Yes, Virginia, there are many delusional people in this world! But as long as there is hope and goodness and online dating I will keep believing in this particular Santa Claus: the one that will one day deliver another great man to my door, and have him stay with me right through to the end, in my daily life, in my bed, and always, making me laugh.
It would help if he can cook, since I am hopeless in the kitchen. I nuked a potato in the microwave recently. I didn't know you should only leave it in for about six minutes so I put it in for an hour. I was still clueless, even as the smoke alarm went off and the entire apartment filled with smoke. When I opened the microwave door, all I saw sitting here was a tiny black marble. I nuked a potato! Okay, that is not my area of genius. A man who can laugh at my human failings and foibles will earn my trust and love, and I will do the same for him.
People have asked how "that date" went, the one I wrote about last week in my first Huffington Post blog. Are you ready for this? I did tell him that I "might" write about dating for the HP (because, frankly, I didn't want him to ask to see anything and know I already wrote about him). He said, "Great. I'll help you with the research, because you will need a man's POV. So can you set me up with Martha Stewart? Not that I'm interested in her. I would do it for you. I'll report back on our date, and you can write it up."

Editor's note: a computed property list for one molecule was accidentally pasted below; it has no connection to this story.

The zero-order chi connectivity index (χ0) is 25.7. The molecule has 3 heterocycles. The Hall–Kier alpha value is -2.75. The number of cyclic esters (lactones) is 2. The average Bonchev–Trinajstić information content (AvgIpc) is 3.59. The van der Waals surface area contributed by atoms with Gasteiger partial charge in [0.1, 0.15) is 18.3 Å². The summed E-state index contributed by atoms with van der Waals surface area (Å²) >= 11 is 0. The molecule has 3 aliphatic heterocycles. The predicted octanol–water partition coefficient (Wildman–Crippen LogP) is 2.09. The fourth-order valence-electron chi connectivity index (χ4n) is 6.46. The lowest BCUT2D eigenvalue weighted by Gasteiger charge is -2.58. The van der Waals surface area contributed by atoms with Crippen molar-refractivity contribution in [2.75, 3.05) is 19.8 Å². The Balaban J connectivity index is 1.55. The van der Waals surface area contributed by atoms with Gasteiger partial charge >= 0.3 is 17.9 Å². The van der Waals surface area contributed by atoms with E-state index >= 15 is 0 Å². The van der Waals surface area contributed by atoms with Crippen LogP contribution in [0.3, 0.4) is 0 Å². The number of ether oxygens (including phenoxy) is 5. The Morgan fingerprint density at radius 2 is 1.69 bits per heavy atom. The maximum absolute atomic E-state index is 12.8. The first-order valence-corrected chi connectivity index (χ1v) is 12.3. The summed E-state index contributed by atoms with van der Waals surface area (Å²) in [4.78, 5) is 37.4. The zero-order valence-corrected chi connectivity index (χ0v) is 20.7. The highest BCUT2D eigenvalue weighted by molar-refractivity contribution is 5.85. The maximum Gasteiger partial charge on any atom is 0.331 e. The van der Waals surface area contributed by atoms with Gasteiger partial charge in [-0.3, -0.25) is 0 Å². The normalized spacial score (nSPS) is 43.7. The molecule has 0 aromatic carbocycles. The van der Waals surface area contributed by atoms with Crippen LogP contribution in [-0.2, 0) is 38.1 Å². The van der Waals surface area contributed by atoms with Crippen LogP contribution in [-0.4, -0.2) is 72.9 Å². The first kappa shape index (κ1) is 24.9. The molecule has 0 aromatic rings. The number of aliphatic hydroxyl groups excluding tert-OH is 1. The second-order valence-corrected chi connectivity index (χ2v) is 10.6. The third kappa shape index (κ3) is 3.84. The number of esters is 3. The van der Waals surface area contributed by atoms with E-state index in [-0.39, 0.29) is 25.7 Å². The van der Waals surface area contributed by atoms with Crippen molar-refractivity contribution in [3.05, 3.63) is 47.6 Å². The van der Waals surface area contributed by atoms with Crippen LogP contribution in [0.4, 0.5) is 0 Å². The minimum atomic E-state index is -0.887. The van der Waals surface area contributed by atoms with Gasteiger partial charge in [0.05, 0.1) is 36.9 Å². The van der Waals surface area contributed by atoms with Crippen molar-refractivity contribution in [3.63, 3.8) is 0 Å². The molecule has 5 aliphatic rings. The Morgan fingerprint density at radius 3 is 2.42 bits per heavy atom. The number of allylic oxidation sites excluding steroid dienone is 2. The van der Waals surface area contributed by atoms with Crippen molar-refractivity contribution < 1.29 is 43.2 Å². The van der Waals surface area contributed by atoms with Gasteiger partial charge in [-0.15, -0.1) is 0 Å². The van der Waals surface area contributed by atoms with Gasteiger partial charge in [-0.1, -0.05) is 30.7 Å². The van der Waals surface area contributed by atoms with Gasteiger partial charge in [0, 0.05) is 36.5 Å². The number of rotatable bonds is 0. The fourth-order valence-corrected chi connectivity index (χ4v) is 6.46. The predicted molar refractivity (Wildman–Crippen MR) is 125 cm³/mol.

He was serious! As kindly as I could, I told him people were already setting Martha up with men like Liam Neeson and Tim Robbins. Did he (living on modest income, admitted he could not "perform") really think he had a chance with her? I did ask him that, but did NOT mention his shortcomings. I figured he would know what I meant. "Oh sure," he said without hesitation, completely confident he had what it takes. "Martha would really like me. I would be a refreshing change. A real person, not some entertainer."
'Some entertainer' eh? Ok, going back to delusional, as I said, it isn't always easy to deal with. But, since we all have a touch of it, let's be kind to each other. Of course I will never see this man again. Interestingly, I was debating how to break our next date, and decided to send him an email, and then call. He actually took it real well, saying he understood. "You live in Manhattan and I live in New Jersey. The commute is just too difficult." Let him live with that belief, that it's the commute, and let him find his own way to Martha Stewart. I have 24 more interesting matches in my inbox right now, and I am going to answer a few.
But I do have another amazing story to tell you next week...about a much younger man who wrote to me, and a story that a woman told me that will make any disappointment you might have most likely pale in comparison.
In the week and months ahead, unless someone shuts me down, there will be happy stories, funny stories, poignant stories and more, all true, and all meant to help light the way and make your journey down this road perhaps a little bit brighter, so stay tuned. And please do share your own thoughts and stories with me.